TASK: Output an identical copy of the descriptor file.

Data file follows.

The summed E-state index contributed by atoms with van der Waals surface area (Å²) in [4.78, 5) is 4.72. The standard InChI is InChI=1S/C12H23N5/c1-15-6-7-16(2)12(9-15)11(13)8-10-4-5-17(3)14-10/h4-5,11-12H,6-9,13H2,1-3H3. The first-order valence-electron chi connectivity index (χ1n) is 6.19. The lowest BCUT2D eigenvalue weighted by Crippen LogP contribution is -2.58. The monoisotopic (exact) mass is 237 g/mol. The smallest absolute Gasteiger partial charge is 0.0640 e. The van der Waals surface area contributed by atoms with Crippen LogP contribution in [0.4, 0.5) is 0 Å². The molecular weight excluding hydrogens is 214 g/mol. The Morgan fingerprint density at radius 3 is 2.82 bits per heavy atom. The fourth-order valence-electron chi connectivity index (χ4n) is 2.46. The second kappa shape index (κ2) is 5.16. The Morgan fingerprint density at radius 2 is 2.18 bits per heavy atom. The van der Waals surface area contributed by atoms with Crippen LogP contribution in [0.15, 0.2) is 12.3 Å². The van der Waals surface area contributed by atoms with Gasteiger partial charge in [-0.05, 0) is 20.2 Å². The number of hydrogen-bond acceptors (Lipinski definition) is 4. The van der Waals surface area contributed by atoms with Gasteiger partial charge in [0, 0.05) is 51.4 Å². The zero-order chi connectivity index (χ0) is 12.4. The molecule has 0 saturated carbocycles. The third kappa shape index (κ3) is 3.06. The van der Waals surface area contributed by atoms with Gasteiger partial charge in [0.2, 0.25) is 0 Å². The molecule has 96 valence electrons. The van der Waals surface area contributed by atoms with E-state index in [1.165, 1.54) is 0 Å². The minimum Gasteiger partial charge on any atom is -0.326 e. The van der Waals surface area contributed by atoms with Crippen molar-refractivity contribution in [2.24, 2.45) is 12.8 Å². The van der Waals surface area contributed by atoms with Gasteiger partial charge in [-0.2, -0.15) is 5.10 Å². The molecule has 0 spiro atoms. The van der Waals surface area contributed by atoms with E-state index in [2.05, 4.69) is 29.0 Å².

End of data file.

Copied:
The summed E-state index contributed by atoms with van der Waals surface area (Å²) in [4.78, 5) is 4.72. The standard InChI is InChI=1S/C12H23N5/c1-15-6-7-16(2)12(9-15)11(13)8-10-4-5-17(3)14-10/h4-5,11-12H,6-9,13H2,1-3H3. The first-order valence-electron chi connectivity index (χ1n) is 6.19. The lowest BCUT2D eigenvalue weighted by Crippen LogP contribution is -2.58. The monoisotopic (exact) mass is 237 g/mol. The smallest absolute Gasteiger partial charge is 0.0640 e. The van der Waals surface area contributed by atoms with Crippen LogP contribution in [0.4, 0.5) is 0 Å². The molecular weight excluding hydrogens is 214 g/mol. The Morgan fingerprint density at radius 3 is 2.82 bits per heavy atom. The fourth-order valence-electron chi connectivity index (χ4n) is 2.46. The second kappa shape index (κ2) is 5.16. The Morgan fingerprint density at radius 2 is 2.18 bits per heavy atom. The van der Waals surface area contributed by atoms with Crippen LogP contribution in [0.15, 0.2) is 12.3 Å². The van der Waals surface area contributed by atoms with Gasteiger partial charge in [-0.05, 0) is 20.2 Å². The number of hydrogen-bond acceptors (Lipinski definition) is 4. The van der Waals surface area contributed by atoms with Gasteiger partial charge in [0, 0.05) is 51.4 Å². The zero-order chi connectivity index (χ0) is 12.4. The molecule has 0 saturated carbocycles. The third kappa shape index (κ3) is 3.06. The van der Waals surface area contributed by atoms with Gasteiger partial charge in [0.2, 0.25) is 0 Å². The molecule has 96 valence electrons. The van der Waals surface area contributed by atoms with E-state index in [1.165, 1.54) is 0 Å². The minimum Gasteiger partial charge on any atom is -0.326 e. The van der Waals surface area contributed by atoms with Crippen molar-refractivity contribution in [2.24, 2.45) is 12.8 Å². The van der Waals surface area contributed by atoms with Gasteiger partial charge in [-0.2, -0.15) is 5.10 Å². The molecule has 0 spiro atoms. The van der Waals surface area contributed by atoms with E-state index in [2.05, 4.69) is 29.0 Å².